To-do lists can nag you or make you crazy. There are many ways to handle them, and the one I learned in the corporate world is my least favorite: I was taught to create three columns, one for most important, one for medium important and one for things that are good to get done sometime this week. Didn’t work for me, although it must have good uses for some people.
First, I have to admit that I use a paper to-do list. Yes, I have post-its on my Mac. Yes, I have a calendar that lets me generate a to-do list. But for the same reason I keep a paper calendar, I use a paper to-do list. It’s easier for me.
Here are two ways to use a to-do list. Both involve 3 x 5 index cards, or 4 x 6 cards if you write big. (I turn the cards and work on them portrait-orientation.) I work on several projects at a time, so I use one card per project. Each project’s name is written on the top of the card, and the to-do list underneath. That way, I can put all the project to-do lists next to each other and see how much work I have and which project needs to take priority. When I have a lot of projects going at the same time, it’s wonderful.
When I get really into projects, I assign one color to each project, and color code the cards to match the project. (You can also use different color cards.) Color coding gives me overviews and helps me draw conclusions faster. (“A lot of blue cards, do I need to farm some of this out?” “The yellow project is due in a week. Why so few yellow cards? Am I done early, or is there something missing?”)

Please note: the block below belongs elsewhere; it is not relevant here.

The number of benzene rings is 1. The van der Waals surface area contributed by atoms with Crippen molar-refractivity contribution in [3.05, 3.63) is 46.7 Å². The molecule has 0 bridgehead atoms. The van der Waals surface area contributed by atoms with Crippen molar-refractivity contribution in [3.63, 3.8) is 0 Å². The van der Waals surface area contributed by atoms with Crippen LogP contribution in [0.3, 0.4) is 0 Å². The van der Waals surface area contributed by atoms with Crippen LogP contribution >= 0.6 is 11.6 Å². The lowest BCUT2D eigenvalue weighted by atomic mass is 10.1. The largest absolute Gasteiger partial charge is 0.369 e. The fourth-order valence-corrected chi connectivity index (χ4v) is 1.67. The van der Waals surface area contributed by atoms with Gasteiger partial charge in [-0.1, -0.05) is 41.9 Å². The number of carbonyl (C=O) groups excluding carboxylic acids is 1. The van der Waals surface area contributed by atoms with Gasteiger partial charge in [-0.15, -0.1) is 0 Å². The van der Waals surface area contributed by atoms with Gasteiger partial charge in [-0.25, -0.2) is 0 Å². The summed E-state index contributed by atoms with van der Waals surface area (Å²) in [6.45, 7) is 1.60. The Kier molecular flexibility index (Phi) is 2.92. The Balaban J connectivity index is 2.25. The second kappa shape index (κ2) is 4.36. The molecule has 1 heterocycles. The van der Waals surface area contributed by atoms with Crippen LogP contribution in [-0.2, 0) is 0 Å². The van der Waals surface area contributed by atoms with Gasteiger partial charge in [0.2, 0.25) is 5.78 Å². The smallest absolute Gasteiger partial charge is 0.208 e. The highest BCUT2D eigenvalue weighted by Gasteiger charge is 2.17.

Then there is the worry list to-do list. When I wake up at night, unable to sleep and busy worrying, I make a list of things I’m worrying about. Having written down the worries, I go back to sleep. The next morning, I tackle the things that need to be done.
The last to-do list is called the tag-cloud to-do list. Because I use the same method as tag clouds–the more important a task, the bigger I write it. Because I have small handwriting, I draw a box around each item on the list. The bigger the box, the more important (or worrisome, or pressing) the item. That gives me two facts at once: the item and the importance, all in one glance.
You can use a mix of these methods. Color-coding works with tag-clouding very well. Tag-clouding works with worry-list well, too. And no matter what method I choose, writing down all the things that need to get done helps me free up more memory cells.
–Quinn McDonald is a certified creativity coach and a trainer specializing in communicating. That includes Writing for the Web and Giving Powerful Presentations. See all the topics at QuinnCreative.com (c) 2007 All rights reserved.